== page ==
The experience gained by the company alongside the users of the enterprise and cloud service providers of cloud computing adds an important perspective on the challenges of security in cloud, big data and Internet of Things (IoT) environments.
The non-profit Cloud Security Alliance (CSA) that aims to promote the use of best practices to ensure security in cloud computing released a new survey that found growing and strong interest in harmonizing privacy laws towards a universal set of principles. Responses indicated the right to access data through country-specific laws if the needs arises, i.e. data needs to be made available for a cybercrime investigation.
The report, Data Protection Heat Index Survey, found there is a growing number of support among global consumers on bill of rights, global themes regarding data sovereignty. When it comes to user consent, 73 percent of respondents call for global consumer bill of rights around data privacy. Many organizations surveyed said that personal data and Personally Identifiable Information (PII) should remain resident in most countries. This is important given the harmonization taking place in Europe, with a single EU Data Privacy Directive for 28 member states, as well as with the renewed calls for a U.S. Consumer Bill of Privacy Rights in the United States, and cross-border privacy arrangements in Australia and Asia.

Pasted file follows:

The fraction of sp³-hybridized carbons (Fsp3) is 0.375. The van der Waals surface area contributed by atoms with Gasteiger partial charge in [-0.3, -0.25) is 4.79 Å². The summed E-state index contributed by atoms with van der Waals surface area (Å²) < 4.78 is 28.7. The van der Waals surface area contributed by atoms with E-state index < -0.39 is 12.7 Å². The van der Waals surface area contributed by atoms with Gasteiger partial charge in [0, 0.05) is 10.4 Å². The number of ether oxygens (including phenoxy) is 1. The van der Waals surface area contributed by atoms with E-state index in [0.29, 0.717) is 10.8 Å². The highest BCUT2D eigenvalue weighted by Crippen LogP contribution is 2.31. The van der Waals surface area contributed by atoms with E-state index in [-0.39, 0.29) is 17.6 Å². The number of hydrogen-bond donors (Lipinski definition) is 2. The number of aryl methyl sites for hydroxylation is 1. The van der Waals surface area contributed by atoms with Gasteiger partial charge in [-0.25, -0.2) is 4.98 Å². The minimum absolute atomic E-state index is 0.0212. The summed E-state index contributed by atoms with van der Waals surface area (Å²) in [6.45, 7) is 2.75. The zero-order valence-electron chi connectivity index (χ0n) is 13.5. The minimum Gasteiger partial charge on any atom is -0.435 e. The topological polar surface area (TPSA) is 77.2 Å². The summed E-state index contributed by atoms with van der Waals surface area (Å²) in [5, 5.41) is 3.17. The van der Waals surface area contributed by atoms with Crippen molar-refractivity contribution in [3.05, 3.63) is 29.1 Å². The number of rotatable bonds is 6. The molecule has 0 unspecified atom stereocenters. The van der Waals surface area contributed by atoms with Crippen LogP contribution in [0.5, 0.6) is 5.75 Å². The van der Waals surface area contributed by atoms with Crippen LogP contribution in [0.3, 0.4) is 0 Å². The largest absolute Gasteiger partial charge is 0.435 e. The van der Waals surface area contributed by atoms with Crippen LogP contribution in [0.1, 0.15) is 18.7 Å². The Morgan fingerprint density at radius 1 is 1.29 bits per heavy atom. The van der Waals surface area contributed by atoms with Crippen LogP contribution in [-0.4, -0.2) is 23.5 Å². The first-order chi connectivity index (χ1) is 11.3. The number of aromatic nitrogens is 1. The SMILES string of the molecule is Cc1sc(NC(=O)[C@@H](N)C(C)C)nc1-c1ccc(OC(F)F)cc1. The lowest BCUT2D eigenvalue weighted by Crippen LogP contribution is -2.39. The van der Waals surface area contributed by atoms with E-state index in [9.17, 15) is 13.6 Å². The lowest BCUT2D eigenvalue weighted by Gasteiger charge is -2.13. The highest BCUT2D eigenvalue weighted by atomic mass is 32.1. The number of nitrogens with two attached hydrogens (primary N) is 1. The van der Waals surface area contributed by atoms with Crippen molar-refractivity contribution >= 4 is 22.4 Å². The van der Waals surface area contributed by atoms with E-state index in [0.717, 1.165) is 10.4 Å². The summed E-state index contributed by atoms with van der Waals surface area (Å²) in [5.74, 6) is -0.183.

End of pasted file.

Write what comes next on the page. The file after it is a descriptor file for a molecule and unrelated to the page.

The report further says data privacy considerations are often overlooked in the development phase of cloud, IoT and big data solutions, and instead are viewed through a maze of complicated regulations and guidance. These findings highlight the very significant opportunity for global co-operation between CISOs and InfoSec professionals, privacy leaders, developers and architects, to build privacy principles into new and emerging solutions.
Organizations show keen interest in the Organization for Economic Co-operation and Development (OECD) principles as facilitating the trends of the IoT, cloud and big data. The OECD privacy principles catalyzed the creation of privacy frameworks and subsequent legislation globally. The privacy principles provide a common language for these concepts to be built into data privacy legislation. Now, what people care about has evolved: untraceability, unlinkability, minimization, anonymity have become additional key points of focus. The data quality principle has really become data minimization and data quality, and it is going to be a vital driver for big data and IoT.
The experience gained by the company alongside the users of the enterprise and cloud service providers of cloud computing adds an important perspective on the challenges of security in cloud environments. This alternative point of view will be valuable to continue to develop and adapt these guidelines.
In another report by the research firm Gartner, software-defined security, big data security analytics, intelligent/context-aware security analytics, application isolation, endpoint threat detection & response, website protection, adaptive access, people-centric security and securing the IoT are the top ten security trends.